Serbian agriculture minister, Mr. Branislav Nedimovic, has announced that the Law on Agricultural Land is to undergo changes. The main purpose of the amendments is to prevent the pending liberalization of the regime under which foreign nationals can purchase agricultural land in Serbia.

Currently, Serbian legislation expressly prohibits foreign nationals (including those coming from the EU) from owning agricultural land. However, it is possible for foreign nationals to own such land indirectly, through a locally incorporated company. Thanks to this roundabout, foreign companies have already significantly invested in the Serbian agricultural sector. Most notably, in 2014 Emirati company Al Dahra acquired Serbian agricultural company Rudnap Agrar.

Locally registered companies owned by foreigners have an equal status with local companies owned by Serbian nationals, including with respect to land ownership. A company in Serbia can be established by any foreign national, be it a natural or legal person. For the establishment of a limited liability company one founding shareholder is sufficient.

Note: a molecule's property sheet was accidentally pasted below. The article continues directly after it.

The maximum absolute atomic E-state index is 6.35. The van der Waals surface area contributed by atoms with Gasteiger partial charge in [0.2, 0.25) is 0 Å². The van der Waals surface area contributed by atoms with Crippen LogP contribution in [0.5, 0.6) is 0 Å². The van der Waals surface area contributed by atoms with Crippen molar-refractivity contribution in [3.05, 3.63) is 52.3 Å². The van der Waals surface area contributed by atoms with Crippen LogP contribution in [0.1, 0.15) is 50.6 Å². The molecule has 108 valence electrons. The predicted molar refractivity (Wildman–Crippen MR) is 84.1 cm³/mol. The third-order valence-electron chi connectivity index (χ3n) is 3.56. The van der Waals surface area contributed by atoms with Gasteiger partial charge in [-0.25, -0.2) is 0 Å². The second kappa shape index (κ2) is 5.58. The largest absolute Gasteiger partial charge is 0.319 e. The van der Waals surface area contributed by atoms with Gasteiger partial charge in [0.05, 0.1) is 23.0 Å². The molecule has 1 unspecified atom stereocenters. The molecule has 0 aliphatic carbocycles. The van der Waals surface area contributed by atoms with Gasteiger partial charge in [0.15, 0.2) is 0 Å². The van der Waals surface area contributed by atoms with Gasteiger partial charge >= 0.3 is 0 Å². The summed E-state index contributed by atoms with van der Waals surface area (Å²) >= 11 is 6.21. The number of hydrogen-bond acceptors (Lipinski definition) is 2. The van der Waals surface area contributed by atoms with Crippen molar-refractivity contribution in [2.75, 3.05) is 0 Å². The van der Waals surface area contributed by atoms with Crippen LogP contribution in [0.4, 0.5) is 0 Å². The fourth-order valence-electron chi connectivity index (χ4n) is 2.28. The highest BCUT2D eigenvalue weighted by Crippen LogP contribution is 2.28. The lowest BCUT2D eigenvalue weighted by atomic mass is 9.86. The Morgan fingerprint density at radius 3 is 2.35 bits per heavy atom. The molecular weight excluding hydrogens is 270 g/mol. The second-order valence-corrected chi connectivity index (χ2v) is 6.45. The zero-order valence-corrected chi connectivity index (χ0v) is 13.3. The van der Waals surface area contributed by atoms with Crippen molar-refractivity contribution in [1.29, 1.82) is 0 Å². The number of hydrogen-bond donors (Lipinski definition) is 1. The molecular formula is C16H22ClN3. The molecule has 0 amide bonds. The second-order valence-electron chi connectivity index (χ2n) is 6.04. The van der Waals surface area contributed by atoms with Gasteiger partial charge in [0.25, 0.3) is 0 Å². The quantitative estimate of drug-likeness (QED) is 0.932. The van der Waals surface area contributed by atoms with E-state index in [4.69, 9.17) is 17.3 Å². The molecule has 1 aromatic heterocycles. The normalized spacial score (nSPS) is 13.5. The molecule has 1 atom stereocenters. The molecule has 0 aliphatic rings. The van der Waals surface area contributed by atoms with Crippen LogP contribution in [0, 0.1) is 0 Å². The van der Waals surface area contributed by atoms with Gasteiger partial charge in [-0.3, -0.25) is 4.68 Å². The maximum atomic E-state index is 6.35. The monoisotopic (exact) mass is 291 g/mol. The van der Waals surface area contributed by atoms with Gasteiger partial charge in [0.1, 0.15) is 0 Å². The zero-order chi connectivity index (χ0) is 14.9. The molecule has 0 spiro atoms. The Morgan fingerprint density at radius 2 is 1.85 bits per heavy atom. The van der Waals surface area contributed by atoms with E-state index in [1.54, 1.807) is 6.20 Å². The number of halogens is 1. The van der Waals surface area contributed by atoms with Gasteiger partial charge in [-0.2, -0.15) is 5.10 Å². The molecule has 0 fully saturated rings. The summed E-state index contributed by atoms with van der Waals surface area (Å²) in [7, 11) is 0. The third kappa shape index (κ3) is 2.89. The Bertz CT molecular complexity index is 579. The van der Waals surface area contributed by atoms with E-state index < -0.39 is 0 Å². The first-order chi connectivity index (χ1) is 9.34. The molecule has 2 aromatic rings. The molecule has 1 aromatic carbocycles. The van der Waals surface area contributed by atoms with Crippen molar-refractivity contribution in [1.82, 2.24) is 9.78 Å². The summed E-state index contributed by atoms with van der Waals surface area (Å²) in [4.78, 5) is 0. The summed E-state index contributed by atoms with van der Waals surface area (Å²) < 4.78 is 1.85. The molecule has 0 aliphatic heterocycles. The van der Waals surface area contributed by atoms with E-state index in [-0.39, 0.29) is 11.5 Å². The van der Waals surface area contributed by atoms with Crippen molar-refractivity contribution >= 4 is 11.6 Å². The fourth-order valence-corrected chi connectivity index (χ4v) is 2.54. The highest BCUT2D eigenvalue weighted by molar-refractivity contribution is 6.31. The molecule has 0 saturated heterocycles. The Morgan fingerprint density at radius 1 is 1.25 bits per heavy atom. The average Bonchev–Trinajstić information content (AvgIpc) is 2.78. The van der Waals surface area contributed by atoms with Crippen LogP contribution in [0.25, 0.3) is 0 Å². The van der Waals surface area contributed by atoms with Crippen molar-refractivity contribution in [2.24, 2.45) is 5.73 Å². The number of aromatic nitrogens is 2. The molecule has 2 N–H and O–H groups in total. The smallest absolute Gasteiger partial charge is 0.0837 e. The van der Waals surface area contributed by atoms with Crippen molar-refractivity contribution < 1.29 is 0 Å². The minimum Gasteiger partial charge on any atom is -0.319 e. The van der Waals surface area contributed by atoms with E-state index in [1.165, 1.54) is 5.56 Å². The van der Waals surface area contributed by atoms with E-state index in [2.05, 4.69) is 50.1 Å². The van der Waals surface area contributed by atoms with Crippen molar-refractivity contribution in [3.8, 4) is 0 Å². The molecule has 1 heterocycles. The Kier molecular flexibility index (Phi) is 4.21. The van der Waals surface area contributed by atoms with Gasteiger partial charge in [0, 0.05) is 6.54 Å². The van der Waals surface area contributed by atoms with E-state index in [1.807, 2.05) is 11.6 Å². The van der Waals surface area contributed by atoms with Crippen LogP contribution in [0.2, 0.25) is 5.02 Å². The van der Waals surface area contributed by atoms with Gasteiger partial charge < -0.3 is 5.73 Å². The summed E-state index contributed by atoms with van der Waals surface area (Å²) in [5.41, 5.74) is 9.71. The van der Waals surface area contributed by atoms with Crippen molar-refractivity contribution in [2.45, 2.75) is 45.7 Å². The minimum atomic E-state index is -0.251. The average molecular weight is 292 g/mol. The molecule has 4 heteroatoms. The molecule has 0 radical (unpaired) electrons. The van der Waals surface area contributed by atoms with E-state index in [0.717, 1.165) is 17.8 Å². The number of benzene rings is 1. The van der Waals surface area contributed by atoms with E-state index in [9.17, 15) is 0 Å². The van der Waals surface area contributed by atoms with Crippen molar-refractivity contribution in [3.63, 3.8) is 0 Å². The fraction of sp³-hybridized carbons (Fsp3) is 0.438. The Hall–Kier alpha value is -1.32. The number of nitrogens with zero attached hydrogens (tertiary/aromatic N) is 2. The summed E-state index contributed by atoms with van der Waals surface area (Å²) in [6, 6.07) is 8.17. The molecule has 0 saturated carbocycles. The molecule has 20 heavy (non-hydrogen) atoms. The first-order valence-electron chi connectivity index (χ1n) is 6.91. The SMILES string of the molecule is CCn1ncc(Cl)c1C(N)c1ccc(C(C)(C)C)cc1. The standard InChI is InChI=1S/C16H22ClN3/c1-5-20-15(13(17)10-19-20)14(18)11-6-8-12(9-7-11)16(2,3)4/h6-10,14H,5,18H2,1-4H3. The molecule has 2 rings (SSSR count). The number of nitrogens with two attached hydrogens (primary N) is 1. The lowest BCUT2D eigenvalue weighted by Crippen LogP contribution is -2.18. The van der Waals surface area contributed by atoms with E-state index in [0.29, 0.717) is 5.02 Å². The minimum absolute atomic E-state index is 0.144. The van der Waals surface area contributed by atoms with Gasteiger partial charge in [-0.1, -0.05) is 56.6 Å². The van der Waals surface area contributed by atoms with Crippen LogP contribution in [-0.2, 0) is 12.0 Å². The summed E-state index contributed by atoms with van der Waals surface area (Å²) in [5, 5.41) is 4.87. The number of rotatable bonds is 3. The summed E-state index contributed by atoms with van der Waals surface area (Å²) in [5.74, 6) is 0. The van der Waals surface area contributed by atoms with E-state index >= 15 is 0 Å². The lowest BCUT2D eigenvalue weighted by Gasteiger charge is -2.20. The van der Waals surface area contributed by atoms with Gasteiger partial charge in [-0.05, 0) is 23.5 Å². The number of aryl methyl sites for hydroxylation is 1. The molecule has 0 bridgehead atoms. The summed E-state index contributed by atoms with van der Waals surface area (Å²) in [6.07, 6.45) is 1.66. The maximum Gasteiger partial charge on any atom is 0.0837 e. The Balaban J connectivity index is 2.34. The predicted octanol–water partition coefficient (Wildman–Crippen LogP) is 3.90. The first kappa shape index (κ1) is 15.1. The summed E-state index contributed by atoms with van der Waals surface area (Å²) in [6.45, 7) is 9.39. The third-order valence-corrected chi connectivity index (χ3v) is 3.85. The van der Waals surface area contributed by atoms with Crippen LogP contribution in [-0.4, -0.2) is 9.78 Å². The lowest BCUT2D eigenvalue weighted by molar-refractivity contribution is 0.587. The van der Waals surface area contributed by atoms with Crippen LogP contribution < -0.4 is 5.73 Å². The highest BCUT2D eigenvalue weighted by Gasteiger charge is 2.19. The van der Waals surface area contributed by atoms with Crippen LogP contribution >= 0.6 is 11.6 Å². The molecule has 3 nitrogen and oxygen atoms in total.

Based on the obligations it agreed to towards the EU, Serbia must liberalize the sale of its agricultural land to EU nationals by 1 September 2017. The announced changes to the agricultural land legislation are aimed at minimizing the effect of the liberalization, by imposing more subtle barriers to foreign ownership over Serbian land than an outright ban. Details of the upcoming changes are not yet known but the minister hinted that the legislators may look at the relevant rules in Slovenia and Hungary for inspiration.

On a related note, the minister revealed more information about the investors interested in PKB, the largest Serbian agricultural complex, currently owned by the state. He stated that eight companies have announced their interest in the privatization of PKB – Al Dahra from the UAE, two Serbian companies (Matijevic and MK Komerc), as well as unnamed companies from China, Singapore, and Great Britain. As a next step, the government will launch a call for tendering, which may attract an even wider range of investors.